Russian officials appeal to keep food aid from being stolen
January 01, 1999
by Teresa Acklin
MOSCOW Russian officials, concerned that food aid negotiations could have been scuttled because foreign partners feared that the food would simply be stolen, recently appealed to special services in that country to prevent food supplies from being stolen.
“I don't want a single grain to be stolen,” Gennady Kulik, vice premier in charge of Russia's agro-industrial complex, said recently.
The United States, one of several countries donating grain and foodstuffs to the troubled country, has insisted that strict guidelines be followed for distributing food “where it is needed most and avoiding control by the Russian Mafia and the black market,” according to the U.S. Department of Agriculture.
In late December, the United States and Russian governments signed off on details of two food aid agreements with a total value of $625 million. Under the first agreement, the U.S. Commodity Credit Corp. will provide long-term, low-interest rate loans to the Russian government for the purchase of 1.5 million tonnes of foodstuffs, including 500,000 tonnes of maize, 200,000 tonnes of soybeans and 200,000 tonnes of wheat.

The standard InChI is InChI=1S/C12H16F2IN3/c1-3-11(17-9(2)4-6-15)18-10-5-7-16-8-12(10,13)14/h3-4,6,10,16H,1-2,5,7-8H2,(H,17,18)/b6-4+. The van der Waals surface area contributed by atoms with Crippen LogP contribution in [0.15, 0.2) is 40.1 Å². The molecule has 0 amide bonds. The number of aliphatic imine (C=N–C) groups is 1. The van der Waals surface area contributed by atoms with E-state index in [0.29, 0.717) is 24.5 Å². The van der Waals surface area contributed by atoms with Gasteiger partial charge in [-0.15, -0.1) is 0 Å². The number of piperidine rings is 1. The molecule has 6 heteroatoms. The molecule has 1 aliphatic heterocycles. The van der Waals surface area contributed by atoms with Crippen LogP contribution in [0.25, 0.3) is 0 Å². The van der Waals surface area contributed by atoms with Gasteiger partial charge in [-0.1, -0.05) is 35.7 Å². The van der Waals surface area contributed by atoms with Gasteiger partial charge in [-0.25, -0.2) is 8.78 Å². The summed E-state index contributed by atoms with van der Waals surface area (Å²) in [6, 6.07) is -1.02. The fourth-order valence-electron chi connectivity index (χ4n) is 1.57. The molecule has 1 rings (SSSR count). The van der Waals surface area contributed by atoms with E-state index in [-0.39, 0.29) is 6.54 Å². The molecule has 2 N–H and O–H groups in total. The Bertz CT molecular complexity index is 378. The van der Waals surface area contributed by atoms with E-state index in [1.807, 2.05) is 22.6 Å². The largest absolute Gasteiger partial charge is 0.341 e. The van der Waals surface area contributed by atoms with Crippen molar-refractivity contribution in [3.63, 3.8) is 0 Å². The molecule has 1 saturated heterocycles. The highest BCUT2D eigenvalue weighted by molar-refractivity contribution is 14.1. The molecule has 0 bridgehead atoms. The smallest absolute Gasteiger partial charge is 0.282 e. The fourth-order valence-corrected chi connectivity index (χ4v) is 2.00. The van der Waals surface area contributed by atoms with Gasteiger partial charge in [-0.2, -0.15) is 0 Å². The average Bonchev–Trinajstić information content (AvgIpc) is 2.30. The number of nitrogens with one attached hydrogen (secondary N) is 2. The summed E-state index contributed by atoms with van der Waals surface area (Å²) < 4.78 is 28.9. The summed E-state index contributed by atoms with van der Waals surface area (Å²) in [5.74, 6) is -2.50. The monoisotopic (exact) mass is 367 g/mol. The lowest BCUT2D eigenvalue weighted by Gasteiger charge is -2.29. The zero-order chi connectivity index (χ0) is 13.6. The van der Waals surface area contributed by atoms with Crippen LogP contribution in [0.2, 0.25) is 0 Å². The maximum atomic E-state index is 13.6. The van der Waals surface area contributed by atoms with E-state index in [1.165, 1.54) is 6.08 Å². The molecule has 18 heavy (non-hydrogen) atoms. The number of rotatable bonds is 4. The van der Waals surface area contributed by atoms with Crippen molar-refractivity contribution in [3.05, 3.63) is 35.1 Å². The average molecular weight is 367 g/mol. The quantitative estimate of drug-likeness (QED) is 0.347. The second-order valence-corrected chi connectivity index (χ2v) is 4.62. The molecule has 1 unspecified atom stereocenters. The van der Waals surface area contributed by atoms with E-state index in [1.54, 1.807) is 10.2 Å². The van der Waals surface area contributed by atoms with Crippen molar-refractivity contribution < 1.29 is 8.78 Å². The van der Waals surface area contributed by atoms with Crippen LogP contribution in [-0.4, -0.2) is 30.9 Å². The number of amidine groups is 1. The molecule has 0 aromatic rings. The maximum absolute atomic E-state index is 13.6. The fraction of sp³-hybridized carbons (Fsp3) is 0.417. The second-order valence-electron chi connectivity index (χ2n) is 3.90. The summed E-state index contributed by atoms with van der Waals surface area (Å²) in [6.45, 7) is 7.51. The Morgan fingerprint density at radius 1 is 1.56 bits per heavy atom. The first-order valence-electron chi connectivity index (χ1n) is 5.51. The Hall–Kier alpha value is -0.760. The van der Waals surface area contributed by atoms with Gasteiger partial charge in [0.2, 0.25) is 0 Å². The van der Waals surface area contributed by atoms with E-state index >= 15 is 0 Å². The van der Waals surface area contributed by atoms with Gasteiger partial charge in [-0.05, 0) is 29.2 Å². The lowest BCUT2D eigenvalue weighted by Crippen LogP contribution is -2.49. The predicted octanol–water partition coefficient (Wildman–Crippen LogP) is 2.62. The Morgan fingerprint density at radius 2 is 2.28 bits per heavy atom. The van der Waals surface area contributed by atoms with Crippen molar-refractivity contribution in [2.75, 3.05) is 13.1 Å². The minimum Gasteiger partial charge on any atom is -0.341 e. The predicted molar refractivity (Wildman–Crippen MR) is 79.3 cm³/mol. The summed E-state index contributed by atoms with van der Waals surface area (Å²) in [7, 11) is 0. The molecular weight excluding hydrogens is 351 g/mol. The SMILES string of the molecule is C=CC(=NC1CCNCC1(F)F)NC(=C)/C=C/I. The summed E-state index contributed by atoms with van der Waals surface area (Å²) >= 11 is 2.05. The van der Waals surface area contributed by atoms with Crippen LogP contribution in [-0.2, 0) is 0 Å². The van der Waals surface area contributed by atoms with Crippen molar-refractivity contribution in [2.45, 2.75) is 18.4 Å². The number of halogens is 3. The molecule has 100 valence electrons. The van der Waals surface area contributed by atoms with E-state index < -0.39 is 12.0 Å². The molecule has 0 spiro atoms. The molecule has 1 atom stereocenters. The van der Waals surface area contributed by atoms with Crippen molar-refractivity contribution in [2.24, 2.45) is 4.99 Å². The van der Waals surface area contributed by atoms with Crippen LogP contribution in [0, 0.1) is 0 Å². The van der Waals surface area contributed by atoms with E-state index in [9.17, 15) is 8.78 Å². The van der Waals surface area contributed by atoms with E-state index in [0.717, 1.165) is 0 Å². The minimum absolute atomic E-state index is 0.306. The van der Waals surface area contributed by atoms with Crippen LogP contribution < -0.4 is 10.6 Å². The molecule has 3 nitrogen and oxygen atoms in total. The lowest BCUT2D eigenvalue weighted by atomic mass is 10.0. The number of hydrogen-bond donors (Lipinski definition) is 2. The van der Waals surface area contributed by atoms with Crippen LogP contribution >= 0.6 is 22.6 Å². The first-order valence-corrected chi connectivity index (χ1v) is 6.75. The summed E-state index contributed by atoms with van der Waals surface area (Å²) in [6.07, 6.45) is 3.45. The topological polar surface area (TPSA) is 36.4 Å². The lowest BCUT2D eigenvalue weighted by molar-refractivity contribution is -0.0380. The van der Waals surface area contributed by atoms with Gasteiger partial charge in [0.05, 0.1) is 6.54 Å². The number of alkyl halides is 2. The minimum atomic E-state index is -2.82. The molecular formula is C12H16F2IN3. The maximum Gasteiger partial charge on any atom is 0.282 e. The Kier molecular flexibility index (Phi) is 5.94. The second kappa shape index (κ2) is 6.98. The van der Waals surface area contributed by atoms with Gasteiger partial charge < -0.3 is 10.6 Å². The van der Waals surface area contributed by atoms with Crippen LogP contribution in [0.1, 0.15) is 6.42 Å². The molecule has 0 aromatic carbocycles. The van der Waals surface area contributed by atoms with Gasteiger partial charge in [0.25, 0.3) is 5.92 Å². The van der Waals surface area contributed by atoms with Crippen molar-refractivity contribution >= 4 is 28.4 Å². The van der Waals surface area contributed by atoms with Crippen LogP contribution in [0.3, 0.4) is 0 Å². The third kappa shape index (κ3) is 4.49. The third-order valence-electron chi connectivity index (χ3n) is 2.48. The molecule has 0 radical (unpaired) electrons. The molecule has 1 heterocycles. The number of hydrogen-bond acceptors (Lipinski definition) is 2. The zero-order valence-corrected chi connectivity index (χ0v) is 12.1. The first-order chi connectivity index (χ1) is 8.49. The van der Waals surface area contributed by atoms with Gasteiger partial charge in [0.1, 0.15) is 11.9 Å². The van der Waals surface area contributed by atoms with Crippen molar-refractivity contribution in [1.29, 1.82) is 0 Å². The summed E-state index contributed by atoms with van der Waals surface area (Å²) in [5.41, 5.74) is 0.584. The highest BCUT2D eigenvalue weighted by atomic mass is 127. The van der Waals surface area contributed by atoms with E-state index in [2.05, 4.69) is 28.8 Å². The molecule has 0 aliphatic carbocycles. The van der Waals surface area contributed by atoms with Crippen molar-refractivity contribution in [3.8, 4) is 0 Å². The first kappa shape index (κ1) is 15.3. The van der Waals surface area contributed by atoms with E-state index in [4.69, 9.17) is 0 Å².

Terms of the second agreement call for U.S. donation of 1.5 million tonnes of wheat to Russia under Section 416 of the Agricultural Act of 1949, which authorizes overseas donations of surplus U.S. commodities. The donated wheat, which will be distributed to various regions in Russia and milled into flour, has an estimated value of approximately $225 million. In addition, the C.C.C. will pay about $85 million in transportation costs.
According to the U.S. Embassy in Moscow, the initial U.S. wheat shipments were expected to begin in January and continue over the next several months.
The U.S. also has required that Russia limit its wheat exports. The U.S.D.A. said that an independent agricultural research organization in Russia reported that the country's wheat exports for the third quarter of 1998 were up 320% compared with the same period in 1997. The 435,100 tonnes exported during this period represented nearly one-third of the wheat offered for donation by the U.S., according to the U.S.D.A.
The European Union, Finland and Canada also have offered humanitarian aid to Russia, and several countries in the Commonwealth of Independent States, including Moldova, Ukraine and Belarus, have agreed to supply foodstuffs to repay debts for oil and natural gas.
Mr. Kulik, the Russian premier, said the country did not have enough wheat or other foodstuffs to last comfortably until the next harvest and “cannot do without food imports.” To avoid panic, however, government officials have tried to quell rumors about an impending famine in Russia, saying they are exaggerated and “benefit the food importers who spread them.” Mr. Kulik said the food aid would help keep prices at a level acceptable to the entire population and would prevent famine. The food supplies also will help domestic food producers, he said.